I wanted to reply to the request from the CSTO for a speaking role at ministerials, and to just emphasize that there is a long-standing practice that organizations that both have a founding philosophy and approach that overlaps with that of the OSCE, as well as have over a third or 40 per cent of OSCE States as members, are often given the chance to speak. But the CSTO doesn’t meet either of these prongs.
With respect to the statement made by our distinguished Russian colleague in response to the Ukrainian statement, I think the point about foreign terrorist fighters is one that has been made before, as our distinguished Russian colleague said. And I was glad to hear that our distinguished Russian colleague did not dispute the fact that these are ‘foreign’ fighters. What he disputed was whether they fit the qualification of a ‘terrorist,’ and I think that while there can be discussion over terminology in terms of whether ‘terrorist’ applies, I’m glad to hear the Russian Federation acknowledge that these are foreign fighters that are carrying out the attacks in eastern Ukraine.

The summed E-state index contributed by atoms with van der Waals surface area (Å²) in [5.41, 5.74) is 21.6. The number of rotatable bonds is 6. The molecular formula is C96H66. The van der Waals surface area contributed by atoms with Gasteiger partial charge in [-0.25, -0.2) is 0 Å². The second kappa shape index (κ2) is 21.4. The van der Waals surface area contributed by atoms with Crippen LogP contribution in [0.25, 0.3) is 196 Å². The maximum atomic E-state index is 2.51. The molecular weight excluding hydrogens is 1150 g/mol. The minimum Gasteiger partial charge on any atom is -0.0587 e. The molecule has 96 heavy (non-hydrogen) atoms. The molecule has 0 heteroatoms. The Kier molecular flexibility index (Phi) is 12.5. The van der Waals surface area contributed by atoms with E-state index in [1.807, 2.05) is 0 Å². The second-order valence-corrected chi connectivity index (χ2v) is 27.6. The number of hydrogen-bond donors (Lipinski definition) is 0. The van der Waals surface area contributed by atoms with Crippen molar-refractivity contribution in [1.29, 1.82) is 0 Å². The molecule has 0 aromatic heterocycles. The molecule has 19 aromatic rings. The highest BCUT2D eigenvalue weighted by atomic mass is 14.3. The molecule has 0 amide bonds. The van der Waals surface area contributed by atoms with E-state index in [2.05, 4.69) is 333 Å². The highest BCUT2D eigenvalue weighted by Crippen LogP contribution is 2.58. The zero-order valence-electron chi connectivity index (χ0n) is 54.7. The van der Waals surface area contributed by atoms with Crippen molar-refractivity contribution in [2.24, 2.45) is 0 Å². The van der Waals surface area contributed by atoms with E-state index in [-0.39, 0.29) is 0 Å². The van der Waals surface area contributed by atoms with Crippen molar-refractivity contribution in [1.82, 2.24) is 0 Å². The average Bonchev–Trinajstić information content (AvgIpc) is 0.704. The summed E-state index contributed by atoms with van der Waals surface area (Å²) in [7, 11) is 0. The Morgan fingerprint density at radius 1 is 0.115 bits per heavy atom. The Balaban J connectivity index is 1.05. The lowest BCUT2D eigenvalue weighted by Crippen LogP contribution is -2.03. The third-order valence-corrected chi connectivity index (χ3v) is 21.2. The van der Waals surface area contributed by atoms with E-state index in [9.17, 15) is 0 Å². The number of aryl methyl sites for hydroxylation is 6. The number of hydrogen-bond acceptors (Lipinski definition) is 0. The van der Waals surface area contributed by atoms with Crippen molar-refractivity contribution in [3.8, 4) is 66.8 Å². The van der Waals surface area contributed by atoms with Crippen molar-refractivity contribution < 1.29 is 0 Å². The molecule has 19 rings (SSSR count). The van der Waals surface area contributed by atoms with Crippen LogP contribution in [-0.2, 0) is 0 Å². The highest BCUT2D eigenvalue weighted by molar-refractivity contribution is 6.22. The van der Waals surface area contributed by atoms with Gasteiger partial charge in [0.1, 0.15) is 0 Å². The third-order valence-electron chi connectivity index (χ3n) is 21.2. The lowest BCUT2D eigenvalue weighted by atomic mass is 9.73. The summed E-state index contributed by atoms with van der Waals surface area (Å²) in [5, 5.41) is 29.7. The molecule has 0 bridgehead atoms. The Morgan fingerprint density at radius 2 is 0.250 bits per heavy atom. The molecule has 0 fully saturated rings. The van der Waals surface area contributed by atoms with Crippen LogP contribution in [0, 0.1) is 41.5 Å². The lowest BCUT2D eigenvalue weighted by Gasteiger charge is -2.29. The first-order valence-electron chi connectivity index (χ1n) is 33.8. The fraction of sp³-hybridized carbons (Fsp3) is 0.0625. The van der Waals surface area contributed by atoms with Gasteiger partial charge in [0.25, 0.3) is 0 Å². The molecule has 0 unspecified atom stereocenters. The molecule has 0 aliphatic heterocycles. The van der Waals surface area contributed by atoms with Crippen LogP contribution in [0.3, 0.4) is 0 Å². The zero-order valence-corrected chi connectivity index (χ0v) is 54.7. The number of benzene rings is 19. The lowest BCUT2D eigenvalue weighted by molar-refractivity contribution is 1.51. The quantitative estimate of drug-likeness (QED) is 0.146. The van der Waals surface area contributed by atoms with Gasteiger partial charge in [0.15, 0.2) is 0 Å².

That leads to the final point, which I think has been emphasized by our Russian colleague as well as others, which is that trust is fundamental to be able to cooperate on all of these activities; On the practical activities, on setting a framework for addressing terrorism – we have to have trust. And undermining any aspect of international rule of law damages the trust that is necessary in order to work together to counter terrorism and counter violent extremism, and I think it’s really important that we understand that the contravention of the Helsinki Final Act, and the violation of international law doesn’t just cause the initial harm that it causes, it also damages the trust between our participating States that allows us to effectively work together to counter terrorism and violent extremism.
As delivered by Ambassador Daniel B. Baer at Working Session IV of the 2016 OSCE Annual Security Review Conference, Vienna